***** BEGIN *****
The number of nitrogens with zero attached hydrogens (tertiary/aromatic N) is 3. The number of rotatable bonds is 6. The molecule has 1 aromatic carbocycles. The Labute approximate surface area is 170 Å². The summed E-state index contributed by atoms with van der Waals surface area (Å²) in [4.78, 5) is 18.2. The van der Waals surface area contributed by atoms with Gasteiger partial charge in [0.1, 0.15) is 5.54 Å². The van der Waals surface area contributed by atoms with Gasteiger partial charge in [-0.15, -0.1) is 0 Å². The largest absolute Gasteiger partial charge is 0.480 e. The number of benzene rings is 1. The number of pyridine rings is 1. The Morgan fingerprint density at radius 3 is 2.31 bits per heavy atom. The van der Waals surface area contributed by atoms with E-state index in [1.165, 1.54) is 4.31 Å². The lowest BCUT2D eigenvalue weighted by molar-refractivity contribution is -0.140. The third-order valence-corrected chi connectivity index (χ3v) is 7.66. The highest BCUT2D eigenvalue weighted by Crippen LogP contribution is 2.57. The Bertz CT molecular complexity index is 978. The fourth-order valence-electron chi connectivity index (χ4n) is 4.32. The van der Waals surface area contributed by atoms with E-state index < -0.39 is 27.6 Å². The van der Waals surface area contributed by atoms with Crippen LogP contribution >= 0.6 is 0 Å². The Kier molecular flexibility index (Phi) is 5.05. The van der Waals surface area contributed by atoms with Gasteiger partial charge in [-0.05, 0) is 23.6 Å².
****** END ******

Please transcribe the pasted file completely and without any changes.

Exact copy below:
The number of nitrogens with zero attached hydrogens (tertiary/aromatic N) is 3. The number of rotatable bonds is 6. The molecule has 1 aromatic carbocycles. The Labute approximate surface area is 170 Å². The summed E-state index contributed by atoms with van der Waals surface area (Å²) in [4.78, 5) is 18.2. The van der Waals surface area contributed by atoms with Gasteiger partial charge in [0.1, 0.15) is 5.54 Å². The van der Waals surface area contributed by atoms with Gasteiger partial charge in [-0.15, -0.1) is 0 Å². The largest absolute Gasteiger partial charge is 0.480 e. The number of benzene rings is 1. The number of pyridine rings is 1. The Morgan fingerprint density at radius 3 is 2.31 bits per heavy atom. The van der Waals surface area contributed by atoms with E-state index in [1.165, 1.54) is 4.31 Å². The lowest BCUT2D eigenvalue weighted by molar-refractivity contribution is -0.140. The third-order valence-corrected chi connectivity index (χ3v) is 7.66. The highest BCUT2D eigenvalue weighted by Crippen LogP contribution is 2.57. The Bertz CT molecular complexity index is 978. The fourth-order valence-electron chi connectivity index (χ4n) is 4.32. The van der Waals surface area contributed by atoms with E-state index < -0.39 is 27.6 Å². The van der Waals surface area contributed by atoms with Crippen LogP contribution >= 0.6 is 0 Å². The Kier molecular flexibility index (Phi) is 5.05. The van der Waals surface area contributed by atoms with Gasteiger partial charge in [-0.05, 0) is 23.6 Å².